Since this recipe doesn't have any sugar, it's a nice way to put a little coconut in your drink without adding sweetness. For more flavor, you could adding vanilla, peppercorns, grains of paradise, cardamom, ginger, basil, lemongrass, or chiles.
- If you cannot find a whole coconut, you can substitute dehydrated, unsweetened coconut chunks. Soak them in warm water until they are moist again, about 30 minutes. The flavor will not be as bright as with a fresh coconut, and you may have to adjust your steeping time.
- If you have access to a fresh coconut, don't be scared off by having to crack it open—it's easier than it seems and the sweet flavor is worth the extra effort. Be sure to select a ripe coconut that's brown on the outside, rather than a green young coconut. When you shake it, you should hear a lot of liquid slosh around. (I was able to get 12 ounces of coconut water out of mine.) Your coconut meat should be white without any mold. I've outlined my method for opening a coconut below, but use whichever method you feel is the most safe and effective for you.
- If you decide to add spices or herbs to your steeping mixture, keep in mind that they will release their flavor more quickly than the coconut. So you should put them in the jar toward the end of the steeping time, and remove them if the flavor starts to take over.
About the Author: Marcia Simmons is the co-author of DIY Cocktails: A Simple Guide to Creating Your Own Signature Drinks. She also shares cocktail recipes and tips on the DIY Cocktails blog and on Twitter @DIYCocktails.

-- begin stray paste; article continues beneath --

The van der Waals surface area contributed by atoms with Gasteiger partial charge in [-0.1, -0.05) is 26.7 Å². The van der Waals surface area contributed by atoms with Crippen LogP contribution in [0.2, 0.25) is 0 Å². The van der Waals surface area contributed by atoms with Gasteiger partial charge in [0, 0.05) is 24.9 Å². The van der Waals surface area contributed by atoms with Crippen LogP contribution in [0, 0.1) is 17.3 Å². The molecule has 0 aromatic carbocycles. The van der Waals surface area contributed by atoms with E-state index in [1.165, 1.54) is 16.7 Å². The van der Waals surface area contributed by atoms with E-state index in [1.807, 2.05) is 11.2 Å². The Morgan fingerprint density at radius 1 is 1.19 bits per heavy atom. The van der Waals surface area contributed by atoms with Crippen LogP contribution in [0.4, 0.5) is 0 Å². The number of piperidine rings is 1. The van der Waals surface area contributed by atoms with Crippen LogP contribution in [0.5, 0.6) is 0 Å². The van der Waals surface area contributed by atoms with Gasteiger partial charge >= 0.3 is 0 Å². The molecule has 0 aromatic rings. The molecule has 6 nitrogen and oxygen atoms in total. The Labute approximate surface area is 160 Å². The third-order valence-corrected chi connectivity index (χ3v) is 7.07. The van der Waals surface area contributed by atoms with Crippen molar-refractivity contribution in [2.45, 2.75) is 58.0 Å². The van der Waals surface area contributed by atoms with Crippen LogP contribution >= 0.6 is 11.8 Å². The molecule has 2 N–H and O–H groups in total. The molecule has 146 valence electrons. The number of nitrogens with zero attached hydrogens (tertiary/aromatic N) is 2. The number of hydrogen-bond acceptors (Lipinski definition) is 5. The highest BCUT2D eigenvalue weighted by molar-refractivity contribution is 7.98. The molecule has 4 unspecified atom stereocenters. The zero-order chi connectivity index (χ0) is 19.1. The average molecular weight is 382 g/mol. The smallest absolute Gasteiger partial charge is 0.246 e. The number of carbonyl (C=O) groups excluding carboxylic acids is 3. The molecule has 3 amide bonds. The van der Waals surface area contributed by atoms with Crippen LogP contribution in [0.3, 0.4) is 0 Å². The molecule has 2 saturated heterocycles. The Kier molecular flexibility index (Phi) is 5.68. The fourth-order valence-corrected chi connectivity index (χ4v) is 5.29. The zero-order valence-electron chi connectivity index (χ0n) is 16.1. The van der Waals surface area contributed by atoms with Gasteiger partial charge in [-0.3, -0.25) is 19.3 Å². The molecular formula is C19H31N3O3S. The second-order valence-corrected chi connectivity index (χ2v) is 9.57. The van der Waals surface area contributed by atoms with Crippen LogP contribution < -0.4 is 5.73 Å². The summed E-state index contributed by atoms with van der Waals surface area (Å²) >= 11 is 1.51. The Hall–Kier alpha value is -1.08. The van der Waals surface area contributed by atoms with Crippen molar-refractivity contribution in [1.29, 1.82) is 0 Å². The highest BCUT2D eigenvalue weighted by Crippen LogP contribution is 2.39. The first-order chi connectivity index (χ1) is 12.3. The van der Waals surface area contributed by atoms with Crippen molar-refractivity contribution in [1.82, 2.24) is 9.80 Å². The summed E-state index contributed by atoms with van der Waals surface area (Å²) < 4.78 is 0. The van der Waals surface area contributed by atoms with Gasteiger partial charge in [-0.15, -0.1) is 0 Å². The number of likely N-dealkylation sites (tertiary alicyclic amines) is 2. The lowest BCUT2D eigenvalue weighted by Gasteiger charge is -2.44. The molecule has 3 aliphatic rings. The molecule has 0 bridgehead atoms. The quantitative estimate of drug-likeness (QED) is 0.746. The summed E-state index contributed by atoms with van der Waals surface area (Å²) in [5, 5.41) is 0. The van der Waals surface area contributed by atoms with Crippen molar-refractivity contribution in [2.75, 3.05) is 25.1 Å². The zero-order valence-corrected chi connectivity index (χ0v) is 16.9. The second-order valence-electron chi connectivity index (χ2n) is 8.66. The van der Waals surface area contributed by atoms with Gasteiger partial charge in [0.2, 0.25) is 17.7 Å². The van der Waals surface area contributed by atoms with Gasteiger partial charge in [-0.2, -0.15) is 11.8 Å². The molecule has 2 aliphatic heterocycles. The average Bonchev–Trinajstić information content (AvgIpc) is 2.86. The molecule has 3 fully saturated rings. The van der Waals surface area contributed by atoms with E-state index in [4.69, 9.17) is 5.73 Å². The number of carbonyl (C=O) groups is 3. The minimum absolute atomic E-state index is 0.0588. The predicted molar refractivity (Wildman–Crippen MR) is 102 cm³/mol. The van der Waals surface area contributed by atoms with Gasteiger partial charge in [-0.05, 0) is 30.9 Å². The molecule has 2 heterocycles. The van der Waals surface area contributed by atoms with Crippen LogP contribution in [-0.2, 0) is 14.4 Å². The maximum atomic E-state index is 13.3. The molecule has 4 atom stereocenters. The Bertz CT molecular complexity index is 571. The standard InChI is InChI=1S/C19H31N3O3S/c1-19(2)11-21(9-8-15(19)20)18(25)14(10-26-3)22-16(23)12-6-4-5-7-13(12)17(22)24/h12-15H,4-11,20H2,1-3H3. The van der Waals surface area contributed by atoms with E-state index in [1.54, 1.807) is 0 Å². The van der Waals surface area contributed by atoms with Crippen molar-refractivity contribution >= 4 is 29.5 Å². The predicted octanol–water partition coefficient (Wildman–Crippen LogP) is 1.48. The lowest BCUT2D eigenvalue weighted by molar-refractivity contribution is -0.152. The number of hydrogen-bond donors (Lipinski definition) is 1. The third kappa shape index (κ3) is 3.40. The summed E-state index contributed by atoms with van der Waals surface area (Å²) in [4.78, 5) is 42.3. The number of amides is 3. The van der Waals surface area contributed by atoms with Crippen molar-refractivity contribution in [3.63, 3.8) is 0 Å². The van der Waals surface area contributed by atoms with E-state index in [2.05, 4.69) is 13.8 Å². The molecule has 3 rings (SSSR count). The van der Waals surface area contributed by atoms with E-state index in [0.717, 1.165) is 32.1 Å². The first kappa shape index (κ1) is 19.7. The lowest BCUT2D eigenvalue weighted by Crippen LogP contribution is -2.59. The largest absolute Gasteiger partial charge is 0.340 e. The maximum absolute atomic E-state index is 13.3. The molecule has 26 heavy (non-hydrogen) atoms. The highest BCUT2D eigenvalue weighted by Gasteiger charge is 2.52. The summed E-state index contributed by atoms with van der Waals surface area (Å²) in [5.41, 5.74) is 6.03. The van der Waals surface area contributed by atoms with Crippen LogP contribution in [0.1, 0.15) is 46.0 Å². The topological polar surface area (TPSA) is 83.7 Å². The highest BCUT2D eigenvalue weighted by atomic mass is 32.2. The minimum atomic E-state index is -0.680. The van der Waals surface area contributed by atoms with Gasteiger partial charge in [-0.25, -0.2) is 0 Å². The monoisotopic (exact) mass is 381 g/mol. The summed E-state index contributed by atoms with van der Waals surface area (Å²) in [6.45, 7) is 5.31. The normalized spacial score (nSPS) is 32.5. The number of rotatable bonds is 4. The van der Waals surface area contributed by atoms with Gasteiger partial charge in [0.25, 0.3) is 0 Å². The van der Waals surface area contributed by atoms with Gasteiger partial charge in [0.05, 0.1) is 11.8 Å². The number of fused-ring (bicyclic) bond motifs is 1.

- Yield:Makes about 2 1/2 cups
- Active time: 15 minutes
- Total time:2-3 weeks
- 1 whole, ripe coconut
- 2 1/2 cups light rum
Locate the three black dots, or "eyes," on the coconut. Hold the coconut securely, then pierce a hole through one of the eyes by tapping the screwdriver with the hammer. Drain the coconut water out and reserve it for another use.
With a firm hold on the coconut with one hand, use the other hand to tap forcefully around the center equator of the coconut with the hammer. Rotate the coconut and continue to tap along the equator until you see a crack forming. (Some stores will even start a hairline crack in the coconut in order to make this process easier.) Once the crack has gone across most of the coconut, pry the coconut apart with your hands or with the screwdriver.
Use a sharp knife to separate the white coconut meat from the coconut shell. Discard shell. Chop coconut meat into chunks—you will get around 10 ounces of coconut meat.
Place the coconut chunks in a sealable glass jar and pour in rum. Seal and shake. Let it steep for a minimum of two weeks and up to three weeks, shaking often. Sample as you go to see how the flavor is progressing. Once desired flavor is achieved, remove the coconut chunks. Strain through cheesecloth or coffee filter, then store in a glass bottle or jar at room temperature for up to a year.